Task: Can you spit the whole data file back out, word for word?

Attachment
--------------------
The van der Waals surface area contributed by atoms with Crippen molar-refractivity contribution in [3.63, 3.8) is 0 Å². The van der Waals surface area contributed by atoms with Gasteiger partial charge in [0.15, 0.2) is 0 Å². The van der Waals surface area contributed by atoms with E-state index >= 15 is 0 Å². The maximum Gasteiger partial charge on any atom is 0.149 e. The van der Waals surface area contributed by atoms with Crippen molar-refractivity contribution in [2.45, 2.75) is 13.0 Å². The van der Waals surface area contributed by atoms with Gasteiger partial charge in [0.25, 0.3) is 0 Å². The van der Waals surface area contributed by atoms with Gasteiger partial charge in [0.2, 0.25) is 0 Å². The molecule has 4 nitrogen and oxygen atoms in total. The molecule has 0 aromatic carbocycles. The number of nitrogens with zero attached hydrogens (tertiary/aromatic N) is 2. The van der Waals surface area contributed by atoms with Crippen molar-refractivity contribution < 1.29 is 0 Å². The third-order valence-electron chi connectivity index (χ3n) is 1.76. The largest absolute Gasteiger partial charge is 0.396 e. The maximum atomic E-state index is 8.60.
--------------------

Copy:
The van der Waals surface area contributed by atoms with Crippen molar-refractivity contribution in [3.63, 3.8) is 0 Å². The van der Waals surface area contributed by atoms with Gasteiger partial charge in [0.15, 0.2) is 0 Å². The van der Waals surface area contributed by atoms with E-state index >= 15 is 0 Å². The maximum Gasteiger partial charge on any atom is 0.149 e. The van der Waals surface area contributed by atoms with Crippen molar-refractivity contribution in [2.45, 2.75) is 13.0 Å². The van der Waals surface area contributed by atoms with Gasteiger partial charge in [0.25, 0.3) is 0 Å². The van der Waals surface area contributed by atoms with Gasteiger partial charge in [0.2, 0.25) is 0 Å². The molecule has 4 nitrogen and oxygen atoms in total. The molecule has 0 aromatic carbocycles. The number of nitrogens with zero attached hydrogens (tertiary/aromatic N) is 2. The van der Waals surface area contributed by atoms with Crippen molar-refractivity contribution < 1.29 is 0 Å². The third-order valence-electron chi connectivity index (χ3n) is 1.76. The largest absolute Gasteiger partial charge is 0.396 e. The maximum atomic E-state index is 8.60.